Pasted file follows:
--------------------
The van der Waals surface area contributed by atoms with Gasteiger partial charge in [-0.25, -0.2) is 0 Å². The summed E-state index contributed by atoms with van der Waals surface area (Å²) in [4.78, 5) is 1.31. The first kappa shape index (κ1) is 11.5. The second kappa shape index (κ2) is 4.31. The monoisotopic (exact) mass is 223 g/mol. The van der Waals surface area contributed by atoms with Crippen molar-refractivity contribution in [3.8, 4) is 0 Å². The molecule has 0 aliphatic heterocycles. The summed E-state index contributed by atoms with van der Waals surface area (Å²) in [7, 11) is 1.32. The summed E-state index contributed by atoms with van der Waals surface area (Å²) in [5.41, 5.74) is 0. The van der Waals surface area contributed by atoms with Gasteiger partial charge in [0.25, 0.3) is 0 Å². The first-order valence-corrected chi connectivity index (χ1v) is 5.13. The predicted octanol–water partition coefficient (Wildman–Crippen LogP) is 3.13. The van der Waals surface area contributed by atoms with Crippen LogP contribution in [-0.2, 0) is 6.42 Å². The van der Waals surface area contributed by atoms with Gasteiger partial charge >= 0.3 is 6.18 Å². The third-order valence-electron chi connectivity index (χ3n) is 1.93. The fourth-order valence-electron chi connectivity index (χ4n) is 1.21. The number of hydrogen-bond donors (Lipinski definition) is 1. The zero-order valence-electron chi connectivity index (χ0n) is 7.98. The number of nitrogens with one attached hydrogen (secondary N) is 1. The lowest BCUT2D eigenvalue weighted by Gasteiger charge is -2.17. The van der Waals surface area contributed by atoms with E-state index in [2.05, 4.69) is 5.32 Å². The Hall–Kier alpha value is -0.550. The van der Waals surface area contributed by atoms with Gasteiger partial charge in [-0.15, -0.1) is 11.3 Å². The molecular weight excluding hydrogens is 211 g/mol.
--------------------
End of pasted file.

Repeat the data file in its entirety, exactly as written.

The van der Waals surface area contributed by atoms with Gasteiger partial charge in [-0.25, -0.2) is 0 Å². The summed E-state index contributed by atoms with van der Waals surface area (Å²) in [4.78, 5) is 1.31. The first kappa shape index (κ1) is 11.5. The second kappa shape index (κ2) is 4.31. The monoisotopic (exact) mass is 223 g/mol. The van der Waals surface area contributed by atoms with Crippen molar-refractivity contribution in [3.8, 4) is 0 Å². The molecule has 0 aliphatic heterocycles. The summed E-state index contributed by atoms with van der Waals surface area (Å²) in [7, 11) is 1.32. The summed E-state index contributed by atoms with van der Waals surface area (Å²) in [5.41, 5.74) is 0. The van der Waals surface area contributed by atoms with Gasteiger partial charge in [0.25, 0.3) is 0 Å². The first-order valence-corrected chi connectivity index (χ1v) is 5.13. The predicted octanol–water partition coefficient (Wildman–Crippen LogP) is 3.13. The van der Waals surface area contributed by atoms with Crippen LogP contribution in [-0.2, 0) is 6.42 Å². The van der Waals surface area contributed by atoms with Gasteiger partial charge >= 0.3 is 6.18 Å². The third-order valence-electron chi connectivity index (χ3n) is 1.93. The fourth-order valence-electron chi connectivity index (χ4n) is 1.21. The number of hydrogen-bond donors (Lipinski definition) is 1. The zero-order valence-electron chi connectivity index (χ0n) is 7.98. The number of nitrogens with one attached hydrogen (secondary N) is 1. The lowest BCUT2D eigenvalue weighted by Gasteiger charge is -2.17. The van der Waals surface area contributed by atoms with E-state index in [2.05, 4.69) is 5.32 Å². The Hall–Kier alpha value is -0.550. The van der Waals surface area contributed by atoms with Gasteiger partial charge in [-0.15, -0.1) is 11.3 Å². The molecular weight excluding hydrogens is 211 g/mol.